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Review: Zatoichi at Large-Zatôichi goyô-tabi (1972)

Director: | 88 minutes | , , | Actors: , , , , ,

Zatoichi is actually Japan’s James Bond, and all at once, but more noble than the first two and less schizophrenic than the last. The dexterity of his sword skills has been praised and feared and is widely reported in the Zatoichi series – this episode is one of the last of twenty-five films shot between 1962 and 1973. Even more famous is his high morality; In keeping with the tradition of the samurai, Zatoichi fights for the weak and his fair play and compassion for the beaten are respected. Zatoichi is a hero without an ego. Not that the Zatoichi films are heavy-handed or overly violent, although some blood sprays around here and there. They are public films with humor, speed, good and bad. Predictable entertainment, but definitely made; what makes the series unique are Zatoichi himself and the drawn-out fight scenes.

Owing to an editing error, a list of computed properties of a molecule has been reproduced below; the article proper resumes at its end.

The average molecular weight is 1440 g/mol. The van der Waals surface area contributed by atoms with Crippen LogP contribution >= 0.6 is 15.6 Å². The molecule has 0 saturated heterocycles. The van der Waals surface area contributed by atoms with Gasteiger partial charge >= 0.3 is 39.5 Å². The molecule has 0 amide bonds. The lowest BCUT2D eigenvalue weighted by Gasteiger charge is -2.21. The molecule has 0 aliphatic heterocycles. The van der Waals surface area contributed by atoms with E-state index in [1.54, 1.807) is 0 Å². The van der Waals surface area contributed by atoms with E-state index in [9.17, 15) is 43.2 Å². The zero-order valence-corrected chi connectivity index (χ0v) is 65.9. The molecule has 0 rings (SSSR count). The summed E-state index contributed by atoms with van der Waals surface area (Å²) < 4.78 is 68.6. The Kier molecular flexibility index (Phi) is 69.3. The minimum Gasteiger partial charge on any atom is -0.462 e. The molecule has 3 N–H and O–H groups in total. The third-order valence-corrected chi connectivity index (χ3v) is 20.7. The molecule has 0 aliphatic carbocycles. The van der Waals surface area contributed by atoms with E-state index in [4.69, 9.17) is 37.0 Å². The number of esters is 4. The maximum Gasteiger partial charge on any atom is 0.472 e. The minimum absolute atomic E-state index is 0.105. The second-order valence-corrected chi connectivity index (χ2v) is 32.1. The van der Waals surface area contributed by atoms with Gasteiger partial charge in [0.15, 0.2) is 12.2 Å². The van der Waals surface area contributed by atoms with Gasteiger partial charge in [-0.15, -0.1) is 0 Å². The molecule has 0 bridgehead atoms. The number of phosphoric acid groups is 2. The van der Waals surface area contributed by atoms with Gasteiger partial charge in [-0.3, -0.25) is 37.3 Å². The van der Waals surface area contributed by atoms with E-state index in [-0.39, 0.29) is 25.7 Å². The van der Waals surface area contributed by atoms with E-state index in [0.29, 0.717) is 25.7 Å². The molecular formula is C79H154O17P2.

In “Zatoichi at Large” the blind hero must save his own skin as well as his fellow man. A heavily pregnant woman is ambushed by the side of the road, gives birth to her child with the help of the passing Zatoichi and dies. Zatoichi takes the child to the father, but the newborn’s older brother identifies him as a murderer. To prove his innocence, Zatoichi takes on the yakuza (organized ), who extort the virtuous .

A simple story, but Zatoichi’s noble fighting skills make it acceptable. Much nicer than our morals right? Not a happy message or collection box, but sacrifice and struggle. Sure, Zatoichi is a movie hero, but an outspoken human, one who doesn’t need a license to kill or a cape, just his heart and senses. So under its own power and it also looks nice, a bit Sergio Leone, but still modestly oriental.

Quentin Tarantino had already noticed this and turned down the aesthetic fighting art of the Zatoichi films for his “Kill Bill” series, which looks even slicker than the inspirer’s own films. In 2003, Golden Lion winner (“Fireworks”) directed and played Zatoichi again, but that film was lost in the publicity surrounding the release of “Kill Bill”.

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